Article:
1.  Whisk bean flour into water and bring to a boil. Reduce heat and let simmer for 30 minutes, stirring occasionally.
  2.  Add onion, thyme, bouillon, carrots, rice, green beans, beef (if desired) and additional water.
  3.  Return to boiling. Reduce heat and simmer for about 15 minutes or until rice and carrots are soft.

**If you want to add rice that’s already cooked, add about 1 cup at the end. You could also leave out the rice and add cooked wheat berries, lentils, barley, quinoa or any other quick-cooking grain.

Anne said, “Nobody suspected it was a bean base. I added an extra can of pinto beans that were blended up to thicken it, and a tablespoon of wheat flour for the same reason. We like ours really thick. I also added extra bouillon, about a tablespoon, but that’s probably because I added extra beans. DH complained about the rice instead of our usual potatoes, but our 3-year old had two bowls full; everybody else ate one bowl without complaining. So I would definitely add it to my list of dinners to make, switch it out for my old beef stew and make it with potatoes instead.”

Amy said, “The texture was normal with the ground beans, it didn’t bother us at all. We still thought it was a little beef brothy but that is something we can play around with ourselves. It wasn’t our favorite (made us think, yes this is a food storage meal), but it would be a good option when you needed to eat food storage meals.”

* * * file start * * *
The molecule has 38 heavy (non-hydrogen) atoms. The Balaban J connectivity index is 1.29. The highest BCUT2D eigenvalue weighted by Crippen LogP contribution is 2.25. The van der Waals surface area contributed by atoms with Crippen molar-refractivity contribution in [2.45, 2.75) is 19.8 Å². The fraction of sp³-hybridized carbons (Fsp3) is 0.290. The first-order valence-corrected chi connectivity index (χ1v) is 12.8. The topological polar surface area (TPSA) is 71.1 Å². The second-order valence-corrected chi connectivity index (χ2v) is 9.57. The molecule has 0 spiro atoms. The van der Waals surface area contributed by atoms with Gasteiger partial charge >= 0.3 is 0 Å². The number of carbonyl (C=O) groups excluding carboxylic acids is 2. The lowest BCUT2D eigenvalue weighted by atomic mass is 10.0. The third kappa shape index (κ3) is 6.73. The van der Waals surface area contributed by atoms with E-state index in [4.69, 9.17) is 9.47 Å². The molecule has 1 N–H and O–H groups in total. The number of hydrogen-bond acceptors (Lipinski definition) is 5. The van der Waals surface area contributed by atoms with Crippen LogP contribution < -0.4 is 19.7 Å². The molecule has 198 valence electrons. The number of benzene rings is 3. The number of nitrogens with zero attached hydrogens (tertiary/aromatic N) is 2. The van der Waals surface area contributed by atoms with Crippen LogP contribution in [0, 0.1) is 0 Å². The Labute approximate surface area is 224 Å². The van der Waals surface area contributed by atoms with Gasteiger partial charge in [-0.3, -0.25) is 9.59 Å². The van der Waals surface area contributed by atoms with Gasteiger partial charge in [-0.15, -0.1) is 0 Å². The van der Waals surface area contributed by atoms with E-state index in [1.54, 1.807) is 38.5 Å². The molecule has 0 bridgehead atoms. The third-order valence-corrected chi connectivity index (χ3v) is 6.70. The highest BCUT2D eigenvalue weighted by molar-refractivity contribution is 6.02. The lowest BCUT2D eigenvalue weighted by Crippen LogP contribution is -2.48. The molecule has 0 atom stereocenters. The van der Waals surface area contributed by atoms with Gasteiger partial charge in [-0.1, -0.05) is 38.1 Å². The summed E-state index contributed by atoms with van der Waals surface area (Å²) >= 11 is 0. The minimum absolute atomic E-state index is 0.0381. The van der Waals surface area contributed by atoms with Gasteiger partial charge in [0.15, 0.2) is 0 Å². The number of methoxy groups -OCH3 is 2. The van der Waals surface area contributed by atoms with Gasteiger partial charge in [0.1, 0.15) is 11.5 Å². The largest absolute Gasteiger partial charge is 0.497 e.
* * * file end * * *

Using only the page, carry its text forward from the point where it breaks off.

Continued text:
Green Beans with “Meatballs” and Gravy

Canned green beans are a staple in my food storage pantry. They heat up quickly on the stove top or in the microwave and add some fiber, Vitamin A and variety to my storage. Our family chooses to use fresh veggies most of the time, but canned green beans are still easy to rotate. I just add a bowl to the table to be eaten alongside our steamed carrots or salad. I also really like them cold –straight from the can.

In my opinion, these tasty “meatballs” are nothing short of miraculous! I was astonished at the taste and actually prefer them to real meatballs. We tried them in several different sauces that we’ll share over the next few months, but this easy white “gravy” was an immediate hit! Picky Boy, who has texture issues, didn’t love them, but the rest of the kids gobbled them up! Give them a try on your family and let me know how it goes! –Mellyn Yield: 44 meatballs

  • 3 cups cooked pinto beans
  • 3 cups cooked white rice
  • 2 tablespoons onion powder
  • 5 teaspoons beef bouillon
  • 1/4 cup oil
  • 1 10.5-ounce can cream of mushroom soup
  • 1/2 cup milk
  • 2 15-ounce cans green beans (to serve on the side!)
  1. Mash pinto beans using a fork or potato masher.
  2. Add cooked rice, onion powder and beef bouillon.
  3. Mix well and shape into meatballs. I use a medium cookie scoop.
  4. Heat oil and add meatballs. Turn until all sides are golden brown.
  5. Remove from oil and place on a paper towel to soak up any excess.
  6. Combine cream of mushroom soup and milk, and bring to a simmer.
  7. Add meatballs, and let them simmer in the gravy for 5-10 minutes.
  8. Serve with green beans on the side.